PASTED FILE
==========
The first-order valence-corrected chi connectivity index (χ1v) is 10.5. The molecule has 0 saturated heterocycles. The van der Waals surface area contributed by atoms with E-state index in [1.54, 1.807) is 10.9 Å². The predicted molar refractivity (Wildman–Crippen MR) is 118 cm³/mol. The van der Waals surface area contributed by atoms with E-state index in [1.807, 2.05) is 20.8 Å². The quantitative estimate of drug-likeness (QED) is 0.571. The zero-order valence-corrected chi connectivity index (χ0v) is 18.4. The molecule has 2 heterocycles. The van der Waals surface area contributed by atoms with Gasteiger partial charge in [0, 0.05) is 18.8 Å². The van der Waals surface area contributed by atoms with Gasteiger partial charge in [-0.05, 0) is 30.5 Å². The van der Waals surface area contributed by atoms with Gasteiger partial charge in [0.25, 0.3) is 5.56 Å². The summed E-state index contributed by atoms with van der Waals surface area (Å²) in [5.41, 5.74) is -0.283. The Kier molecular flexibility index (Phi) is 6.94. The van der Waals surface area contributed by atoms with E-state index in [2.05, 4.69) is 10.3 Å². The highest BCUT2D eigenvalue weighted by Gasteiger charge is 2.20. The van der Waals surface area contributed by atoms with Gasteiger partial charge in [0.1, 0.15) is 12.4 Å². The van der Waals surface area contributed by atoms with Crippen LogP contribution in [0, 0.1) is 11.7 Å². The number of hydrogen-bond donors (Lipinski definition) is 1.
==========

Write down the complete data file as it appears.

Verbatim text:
The first-order valence-corrected chi connectivity index (χ1v) is 10.5. The molecule has 0 saturated heterocycles. The van der Waals surface area contributed by atoms with E-state index in [1.54, 1.807) is 10.9 Å². The predicted molar refractivity (Wildman–Crippen MR) is 118 cm³/mol. The van der Waals surface area contributed by atoms with E-state index in [1.807, 2.05) is 20.8 Å². The quantitative estimate of drug-likeness (QED) is 0.571. The zero-order valence-corrected chi connectivity index (χ0v) is 18.4. The molecule has 2 heterocycles. The van der Waals surface area contributed by atoms with Gasteiger partial charge in [0, 0.05) is 18.8 Å². The van der Waals surface area contributed by atoms with Gasteiger partial charge in [-0.05, 0) is 30.5 Å². The van der Waals surface area contributed by atoms with Gasteiger partial charge in [0.25, 0.3) is 5.56 Å². The summed E-state index contributed by atoms with van der Waals surface area (Å²) in [5.41, 5.74) is -0.283. The Kier molecular flexibility index (Phi) is 6.94. The van der Waals surface area contributed by atoms with E-state index in [2.05, 4.69) is 10.3 Å². The highest BCUT2D eigenvalue weighted by Gasteiger charge is 2.20. The van der Waals surface area contributed by atoms with Gasteiger partial charge in [0.1, 0.15) is 12.4 Å². The van der Waals surface area contributed by atoms with Crippen LogP contribution in [0, 0.1) is 11.7 Å². The number of hydrogen-bond donors (Lipinski definition) is 1.